I’m riding the tram, it’s freezing cold outside and the heating system is turned on at...
The American psychedelic band rocks my world since their first eponymous album released in 2007 at Holy Mountain. Dusty Jermier, Nash Whalen, Omar Ahsanuddin and Ripley Johnson return once again with their fourth album, a killer 8 tracks beast called “Back To Land”. As far as I’m concern, Wooden Shjips rocks it even more with this new release.
Go outside for some freshness in the nature, meet some strangers, write your name up on a printed street advertising and confuse people by laughing for no particular reason. Buy yourself a smart dog, climb a black mountain and search for gold while you’re already at the top of it, walk an 80+ years old granny to her shelter, experience anything that’s unusual just for the sake of diversity, kill your thoughts in the most unrefined manner and forget everything you were taught in school. This is the real shit, swim with us, ”we ask you to ride”.
The band’s story began in San Francisco, back in 2006. While their music has frequently been labeled as psychedelic rock, experimental and drone rock, their influence arise from a wide territory and has put them on the same map with other (but not only) contemporary usual suspects such as Suicide, Loop, The Velvet Underground, The Doors, Soft Machine and Guru Guru.
Alike their previous records, this fourth album investigates the expansive universe of psychedelic rock, with a general devil-ish rhythm on each of the songs and a suit of blasting guitars and haunting vocals. As the band has crafted a unique sound throughout a decade, each new album sounds, somehow, even better than the previous ones. But, at the same time, I feel like I have to return to their first records, in order to pursue and pervade the rough energy and music statement they initially shared.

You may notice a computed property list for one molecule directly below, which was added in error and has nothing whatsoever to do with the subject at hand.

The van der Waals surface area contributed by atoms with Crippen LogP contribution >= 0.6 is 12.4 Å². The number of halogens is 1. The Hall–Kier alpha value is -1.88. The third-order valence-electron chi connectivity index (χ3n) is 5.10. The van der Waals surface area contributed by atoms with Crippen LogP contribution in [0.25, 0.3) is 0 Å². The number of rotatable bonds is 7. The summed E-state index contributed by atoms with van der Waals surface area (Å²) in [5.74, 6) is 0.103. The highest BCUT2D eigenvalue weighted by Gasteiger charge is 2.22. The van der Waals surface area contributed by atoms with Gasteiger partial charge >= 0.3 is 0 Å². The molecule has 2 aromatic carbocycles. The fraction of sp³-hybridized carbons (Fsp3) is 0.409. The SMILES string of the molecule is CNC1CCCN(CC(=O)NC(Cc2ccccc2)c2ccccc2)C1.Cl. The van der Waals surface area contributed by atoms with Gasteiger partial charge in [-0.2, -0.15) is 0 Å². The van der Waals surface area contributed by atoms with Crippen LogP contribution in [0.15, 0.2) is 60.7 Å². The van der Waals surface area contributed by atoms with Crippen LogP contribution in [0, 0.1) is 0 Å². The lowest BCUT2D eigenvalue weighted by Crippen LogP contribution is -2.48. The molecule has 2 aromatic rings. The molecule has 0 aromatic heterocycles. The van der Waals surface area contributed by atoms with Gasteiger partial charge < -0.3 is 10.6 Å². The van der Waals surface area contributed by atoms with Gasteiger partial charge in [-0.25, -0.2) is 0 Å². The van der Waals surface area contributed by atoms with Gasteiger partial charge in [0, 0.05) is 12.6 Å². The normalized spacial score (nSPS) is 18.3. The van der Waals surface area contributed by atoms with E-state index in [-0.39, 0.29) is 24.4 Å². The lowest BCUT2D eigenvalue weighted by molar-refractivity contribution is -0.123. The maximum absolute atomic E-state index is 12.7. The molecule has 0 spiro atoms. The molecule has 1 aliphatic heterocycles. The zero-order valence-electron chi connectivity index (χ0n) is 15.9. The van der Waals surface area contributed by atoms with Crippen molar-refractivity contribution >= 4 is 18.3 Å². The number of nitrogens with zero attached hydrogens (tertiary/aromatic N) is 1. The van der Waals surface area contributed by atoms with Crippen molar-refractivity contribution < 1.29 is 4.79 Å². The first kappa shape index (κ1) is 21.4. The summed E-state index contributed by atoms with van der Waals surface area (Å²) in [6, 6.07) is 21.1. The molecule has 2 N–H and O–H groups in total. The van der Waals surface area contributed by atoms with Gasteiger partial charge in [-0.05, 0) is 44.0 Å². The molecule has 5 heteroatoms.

The opening track, called ”Back To Land”, forges into the listener’s mind and prepares it for a mind blowing music experience. As the tender delayed vocals dance altogether with complex guitar phrases, there is a general sense of optimism, that carries the whole album off with a high hand. As ”Ruins” opens up for an energetic and hypnotic rhythm, the repetitive guitar riffs evoke a lost and perfectly shaped Suicide-ish atmosphere.
Any devoted Wooden Shjips listener will notice that there’s a surplus of energy and solid rhythm on this album, more than on their previous ones. It’s like each of the band’s member has gained a certain amount of energy, while experiencing with different recording contexts throughout their career, energy that is now felt in abundance on this more mature and sprightly album. ”These Shadows” slows down a little bit the overall atmosphere, with dreamy guitar riffs and affectionate vocals of Ripley, but tracks like ”In The Roses”, ”Other Stars” or ”Servants” grow the album in stature and bring the house down.
Each track flawlessly creates its own musical universe that all together contributes to an amazing album, one, which will definitely catch your attention. Press the pedal, speed up and dive!
Tracklist:1. Back To Land
4. These Shadows
5. In The Roses
6. Other Stars
8. Everybody Knows